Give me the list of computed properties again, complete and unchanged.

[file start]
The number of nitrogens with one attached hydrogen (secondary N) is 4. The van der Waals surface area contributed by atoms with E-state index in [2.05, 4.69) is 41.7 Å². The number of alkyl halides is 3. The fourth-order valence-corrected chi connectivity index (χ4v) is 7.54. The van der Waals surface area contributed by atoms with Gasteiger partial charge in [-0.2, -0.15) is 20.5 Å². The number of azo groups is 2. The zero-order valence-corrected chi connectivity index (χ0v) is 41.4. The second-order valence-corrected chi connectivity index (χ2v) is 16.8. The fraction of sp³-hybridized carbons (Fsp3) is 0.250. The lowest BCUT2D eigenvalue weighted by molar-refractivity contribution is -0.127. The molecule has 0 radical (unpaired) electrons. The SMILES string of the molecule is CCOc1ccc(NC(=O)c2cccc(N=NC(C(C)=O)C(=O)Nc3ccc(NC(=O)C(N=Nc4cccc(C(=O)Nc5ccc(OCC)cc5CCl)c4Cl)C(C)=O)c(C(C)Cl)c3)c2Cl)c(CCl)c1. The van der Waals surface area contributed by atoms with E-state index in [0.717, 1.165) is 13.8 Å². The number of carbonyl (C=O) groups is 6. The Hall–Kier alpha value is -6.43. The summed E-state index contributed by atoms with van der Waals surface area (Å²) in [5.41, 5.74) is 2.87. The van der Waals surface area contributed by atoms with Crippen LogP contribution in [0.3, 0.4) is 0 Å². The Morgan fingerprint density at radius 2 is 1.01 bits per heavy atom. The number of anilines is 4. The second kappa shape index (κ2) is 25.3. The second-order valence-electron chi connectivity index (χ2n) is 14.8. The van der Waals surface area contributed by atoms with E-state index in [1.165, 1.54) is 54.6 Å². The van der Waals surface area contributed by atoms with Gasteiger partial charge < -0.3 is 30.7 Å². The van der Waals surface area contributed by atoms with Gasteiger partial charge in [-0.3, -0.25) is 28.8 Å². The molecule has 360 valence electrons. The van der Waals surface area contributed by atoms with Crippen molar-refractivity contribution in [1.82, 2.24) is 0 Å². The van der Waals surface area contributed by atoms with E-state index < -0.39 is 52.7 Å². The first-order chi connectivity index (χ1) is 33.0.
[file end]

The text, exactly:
The number of nitrogens with one attached hydrogen (secondary N) is 4. The van der Waals surface area contributed by atoms with E-state index in [2.05, 4.69) is 41.7 Å². The number of alkyl halides is 3. The fourth-order valence-corrected chi connectivity index (χ4v) is 7.54. The van der Waals surface area contributed by atoms with Gasteiger partial charge in [-0.2, -0.15) is 20.5 Å². The number of azo groups is 2. The zero-order valence-corrected chi connectivity index (χ0v) is 41.4. The second-order valence-corrected chi connectivity index (χ2v) is 16.8. The fraction of sp³-hybridized carbons (Fsp3) is 0.250. The lowest BCUT2D eigenvalue weighted by molar-refractivity contribution is -0.127. The molecule has 0 radical (unpaired) electrons. The SMILES string of the molecule is CCOc1ccc(NC(=O)c2cccc(N=NC(C(C)=O)C(=O)Nc3ccc(NC(=O)C(N=Nc4cccc(C(=O)Nc5ccc(OCC)cc5CCl)c4Cl)C(C)=O)c(C(C)Cl)c3)c2Cl)c(CCl)c1. The van der Waals surface area contributed by atoms with E-state index in [0.717, 1.165) is 13.8 Å². The number of carbonyl (C=O) groups is 6. The Hall–Kier alpha value is -6.43. The summed E-state index contributed by atoms with van der Waals surface area (Å²) in [5.41, 5.74) is 2.87. The van der Waals surface area contributed by atoms with Crippen LogP contribution in [0.3, 0.4) is 0 Å². The Morgan fingerprint density at radius 2 is 1.01 bits per heavy atom. The number of anilines is 4. The second kappa shape index (κ2) is 25.3. The second-order valence-electron chi connectivity index (χ2n) is 14.8. The van der Waals surface area contributed by atoms with E-state index in [1.165, 1.54) is 54.6 Å². The van der Waals surface area contributed by atoms with Gasteiger partial charge < -0.3 is 30.7 Å². The van der Waals surface area contributed by atoms with Gasteiger partial charge in [-0.3, -0.25) is 28.8 Å². The molecule has 360 valence electrons. The van der Waals surface area contributed by atoms with Crippen molar-refractivity contribution in [1.82, 2.24) is 0 Å². The van der Waals surface area contributed by atoms with E-state index < -0.39 is 52.7 Å². The first-order chi connectivity index (χ1) is 33.0.